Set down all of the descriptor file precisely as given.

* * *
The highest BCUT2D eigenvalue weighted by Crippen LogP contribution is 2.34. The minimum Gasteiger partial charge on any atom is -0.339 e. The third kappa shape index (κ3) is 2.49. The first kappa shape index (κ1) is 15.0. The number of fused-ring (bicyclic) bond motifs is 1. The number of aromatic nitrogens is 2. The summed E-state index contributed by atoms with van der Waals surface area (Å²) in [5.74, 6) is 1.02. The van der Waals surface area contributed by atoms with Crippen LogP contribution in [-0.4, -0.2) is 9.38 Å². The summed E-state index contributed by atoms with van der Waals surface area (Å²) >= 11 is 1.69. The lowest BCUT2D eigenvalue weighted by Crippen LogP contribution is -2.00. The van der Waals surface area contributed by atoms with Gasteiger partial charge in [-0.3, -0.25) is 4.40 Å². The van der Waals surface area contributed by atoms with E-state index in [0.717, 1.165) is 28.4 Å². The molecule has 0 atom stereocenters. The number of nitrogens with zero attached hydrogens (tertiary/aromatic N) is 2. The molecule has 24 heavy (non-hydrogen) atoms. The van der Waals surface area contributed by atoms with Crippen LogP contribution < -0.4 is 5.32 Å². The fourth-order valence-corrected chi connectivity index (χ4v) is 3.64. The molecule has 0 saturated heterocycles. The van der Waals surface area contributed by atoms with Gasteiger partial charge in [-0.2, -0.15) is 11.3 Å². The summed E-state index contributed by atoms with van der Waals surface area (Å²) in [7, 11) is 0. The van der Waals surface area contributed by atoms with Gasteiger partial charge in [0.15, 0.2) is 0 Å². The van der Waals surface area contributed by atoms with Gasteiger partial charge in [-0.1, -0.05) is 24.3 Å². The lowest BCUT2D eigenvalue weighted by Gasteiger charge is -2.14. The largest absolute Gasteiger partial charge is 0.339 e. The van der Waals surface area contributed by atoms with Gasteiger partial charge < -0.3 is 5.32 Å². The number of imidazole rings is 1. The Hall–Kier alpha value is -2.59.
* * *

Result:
The highest BCUT2D eigenvalue weighted by Crippen LogP contribution is 2.34. The minimum Gasteiger partial charge on any atom is -0.339 e. The third kappa shape index (κ3) is 2.49. The first kappa shape index (κ1) is 15.0. The number of fused-ring (bicyclic) bond motifs is 1. The number of aromatic nitrogens is 2. The summed E-state index contributed by atoms with van der Waals surface area (Å²) in [5.74, 6) is 1.02. The van der Waals surface area contributed by atoms with Crippen LogP contribution in [-0.4, -0.2) is 9.38 Å². The summed E-state index contributed by atoms with van der Waals surface area (Å²) >= 11 is 1.69. The lowest BCUT2D eigenvalue weighted by Crippen LogP contribution is -2.00. The van der Waals surface area contributed by atoms with Gasteiger partial charge in [-0.3, -0.25) is 4.40 Å². The van der Waals surface area contributed by atoms with E-state index in [0.717, 1.165) is 28.4 Å². The molecule has 0 atom stereocenters. The number of nitrogens with zero attached hydrogens (tertiary/aromatic N) is 2. The molecule has 24 heavy (non-hydrogen) atoms. The van der Waals surface area contributed by atoms with Crippen LogP contribution < -0.4 is 5.32 Å². The fourth-order valence-corrected chi connectivity index (χ4v) is 3.64. The molecule has 0 saturated heterocycles. The van der Waals surface area contributed by atoms with Gasteiger partial charge in [-0.2, -0.15) is 11.3 Å². The summed E-state index contributed by atoms with van der Waals surface area (Å²) in [7, 11) is 0. The van der Waals surface area contributed by atoms with Gasteiger partial charge in [0.15, 0.2) is 0 Å². The van der Waals surface area contributed by atoms with Gasteiger partial charge in [-0.1, -0.05) is 24.3 Å². The lowest BCUT2D eigenvalue weighted by Gasteiger charge is -2.14. The largest absolute Gasteiger partial charge is 0.339 e. The van der Waals surface area contributed by atoms with Gasteiger partial charge < -0.3 is 5.32 Å². The number of imidazole rings is 1. The Hall–Kier alpha value is -2.59.